"Why Art?" is an essay that I composed for a medical periodical. It shares what I learned from art as my teacher while helping to care for my friend with a terminal illness (glioblastoma multiforme).

Why Art?

By David Schwartz, Ph.D.
June 16, 2022

Exposure to the arts makes us better people.[1] I can remember being told this throughout grade school and high school. Often the message came in the form of a stern reprimand, such as from the language arts teacher pushing us to do our poetry homework. Now, as adults, we find that message most frequently conveyed by arts organizations appealing for donations. Experiencing museum walls lined with Matisse and Renoir, concert halls ringing out Mozart and Brahms, theaters echoing Shakespeare and Ibsen, along with endless volumes of works by Emerson, Longfellow, Mark Twain and Fitzgerald, somehow contributes to our overall well-being, and adds value and quality to us as individuals. It is supposed to make us better individuals and our society better as a whole. Exposure to the arts is supposed to do this.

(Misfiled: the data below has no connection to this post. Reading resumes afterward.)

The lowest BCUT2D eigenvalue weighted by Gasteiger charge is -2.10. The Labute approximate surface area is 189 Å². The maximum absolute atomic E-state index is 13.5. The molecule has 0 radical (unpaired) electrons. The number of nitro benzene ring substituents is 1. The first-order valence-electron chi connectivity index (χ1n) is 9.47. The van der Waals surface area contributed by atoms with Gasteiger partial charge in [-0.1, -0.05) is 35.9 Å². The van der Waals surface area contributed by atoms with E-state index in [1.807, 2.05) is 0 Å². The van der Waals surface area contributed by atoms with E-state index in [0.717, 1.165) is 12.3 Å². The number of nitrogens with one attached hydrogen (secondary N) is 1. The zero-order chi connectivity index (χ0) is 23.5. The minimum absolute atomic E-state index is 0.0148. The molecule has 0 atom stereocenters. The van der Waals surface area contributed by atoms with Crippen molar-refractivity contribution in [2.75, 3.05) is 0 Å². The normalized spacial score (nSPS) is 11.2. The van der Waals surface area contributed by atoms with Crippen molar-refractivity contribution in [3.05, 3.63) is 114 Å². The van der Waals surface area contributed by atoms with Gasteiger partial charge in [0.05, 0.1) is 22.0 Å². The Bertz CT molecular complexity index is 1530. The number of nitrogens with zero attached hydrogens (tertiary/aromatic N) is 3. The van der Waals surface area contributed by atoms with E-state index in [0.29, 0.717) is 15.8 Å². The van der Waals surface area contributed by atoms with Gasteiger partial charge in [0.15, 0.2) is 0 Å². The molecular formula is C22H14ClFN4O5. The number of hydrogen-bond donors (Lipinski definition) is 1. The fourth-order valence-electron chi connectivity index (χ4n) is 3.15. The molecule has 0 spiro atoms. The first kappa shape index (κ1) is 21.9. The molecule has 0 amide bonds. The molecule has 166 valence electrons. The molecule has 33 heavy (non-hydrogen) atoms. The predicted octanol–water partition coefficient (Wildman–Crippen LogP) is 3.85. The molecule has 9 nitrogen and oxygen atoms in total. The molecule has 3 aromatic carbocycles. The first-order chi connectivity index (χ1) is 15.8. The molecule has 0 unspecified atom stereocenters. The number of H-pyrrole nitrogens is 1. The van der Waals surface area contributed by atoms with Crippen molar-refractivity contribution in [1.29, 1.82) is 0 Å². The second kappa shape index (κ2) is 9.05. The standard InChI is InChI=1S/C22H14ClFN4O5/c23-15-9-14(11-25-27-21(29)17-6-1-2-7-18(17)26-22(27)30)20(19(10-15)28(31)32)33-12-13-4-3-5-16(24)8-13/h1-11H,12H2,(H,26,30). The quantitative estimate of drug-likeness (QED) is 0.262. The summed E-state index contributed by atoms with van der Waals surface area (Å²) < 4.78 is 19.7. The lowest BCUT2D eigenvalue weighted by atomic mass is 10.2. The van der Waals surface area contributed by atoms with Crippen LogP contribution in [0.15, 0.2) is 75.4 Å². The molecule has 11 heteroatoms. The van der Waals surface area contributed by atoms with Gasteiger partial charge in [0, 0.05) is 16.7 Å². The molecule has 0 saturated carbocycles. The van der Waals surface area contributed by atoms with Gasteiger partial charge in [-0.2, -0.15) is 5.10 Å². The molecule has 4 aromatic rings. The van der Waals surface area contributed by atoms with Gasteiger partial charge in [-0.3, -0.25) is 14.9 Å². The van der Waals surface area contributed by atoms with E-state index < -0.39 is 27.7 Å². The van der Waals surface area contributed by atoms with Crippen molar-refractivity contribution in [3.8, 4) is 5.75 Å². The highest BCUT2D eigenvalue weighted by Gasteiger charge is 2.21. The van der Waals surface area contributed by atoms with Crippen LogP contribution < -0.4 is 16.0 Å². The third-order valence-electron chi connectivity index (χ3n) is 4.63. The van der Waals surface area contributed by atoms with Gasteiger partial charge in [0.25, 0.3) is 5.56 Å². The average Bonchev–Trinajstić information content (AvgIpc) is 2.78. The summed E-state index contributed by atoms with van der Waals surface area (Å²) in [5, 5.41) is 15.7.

I have been an artist most of my life and it never made sense to me. How does exposure to great works of art make me anything other than an informed conversationalist? I love Beethoven’s Ninth Symphony in D Minor, and no matter how many times I listen to it, I have never felt like a better person for it. I have spent countless hours completely transfixed by some of the great masterpieces of human culture.[2] Inspired by them, I have spent countless hours trying to create my own works of musical or literary art. But I didn’t truly understand how profoundly the art I had enjoyed had so greatly influenced me until recently when I helped care for my friend who had terminal cancer. And art’s lesson wouldn’t be anything I anticipated.